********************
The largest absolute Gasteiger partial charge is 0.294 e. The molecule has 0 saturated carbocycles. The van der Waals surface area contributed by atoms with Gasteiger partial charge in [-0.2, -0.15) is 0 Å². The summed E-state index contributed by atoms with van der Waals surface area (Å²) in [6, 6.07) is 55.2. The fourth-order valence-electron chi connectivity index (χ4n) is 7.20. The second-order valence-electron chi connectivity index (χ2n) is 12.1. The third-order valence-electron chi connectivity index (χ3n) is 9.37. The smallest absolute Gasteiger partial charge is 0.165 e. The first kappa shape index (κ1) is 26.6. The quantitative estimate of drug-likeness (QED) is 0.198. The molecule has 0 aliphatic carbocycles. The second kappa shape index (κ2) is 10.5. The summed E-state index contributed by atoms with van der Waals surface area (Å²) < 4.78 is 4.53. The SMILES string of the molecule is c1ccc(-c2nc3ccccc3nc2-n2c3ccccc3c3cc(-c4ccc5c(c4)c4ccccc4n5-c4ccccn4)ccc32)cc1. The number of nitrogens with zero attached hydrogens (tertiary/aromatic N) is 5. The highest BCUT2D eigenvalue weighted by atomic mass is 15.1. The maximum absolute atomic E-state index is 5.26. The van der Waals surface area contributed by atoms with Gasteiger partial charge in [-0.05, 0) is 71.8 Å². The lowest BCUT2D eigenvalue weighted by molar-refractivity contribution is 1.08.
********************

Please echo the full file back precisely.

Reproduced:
The largest absolute Gasteiger partial charge is 0.294 e. The molecule has 0 saturated carbocycles. The van der Waals surface area contributed by atoms with Gasteiger partial charge in [-0.2, -0.15) is 0 Å². The summed E-state index contributed by atoms with van der Waals surface area (Å²) in [6, 6.07) is 55.2. The fourth-order valence-electron chi connectivity index (χ4n) is 7.20. The second-order valence-electron chi connectivity index (χ2n) is 12.1. The third-order valence-electron chi connectivity index (χ3n) is 9.37. The smallest absolute Gasteiger partial charge is 0.165 e. The first kappa shape index (κ1) is 26.6. The quantitative estimate of drug-likeness (QED) is 0.198. The molecule has 0 aliphatic carbocycles. The second kappa shape index (κ2) is 10.5. The summed E-state index contributed by atoms with van der Waals surface area (Å²) < 4.78 is 4.53. The SMILES string of the molecule is c1ccc(-c2nc3ccccc3nc2-n2c3ccccc3c3cc(-c4ccc5c(c4)c4ccccc4n5-c4ccccn4)ccc32)cc1. The number of nitrogens with zero attached hydrogens (tertiary/aromatic N) is 5. The highest BCUT2D eigenvalue weighted by atomic mass is 15.1. The maximum absolute atomic E-state index is 5.26. The van der Waals surface area contributed by atoms with Gasteiger partial charge in [-0.05, 0) is 71.8 Å². The lowest BCUT2D eigenvalue weighted by molar-refractivity contribution is 1.08.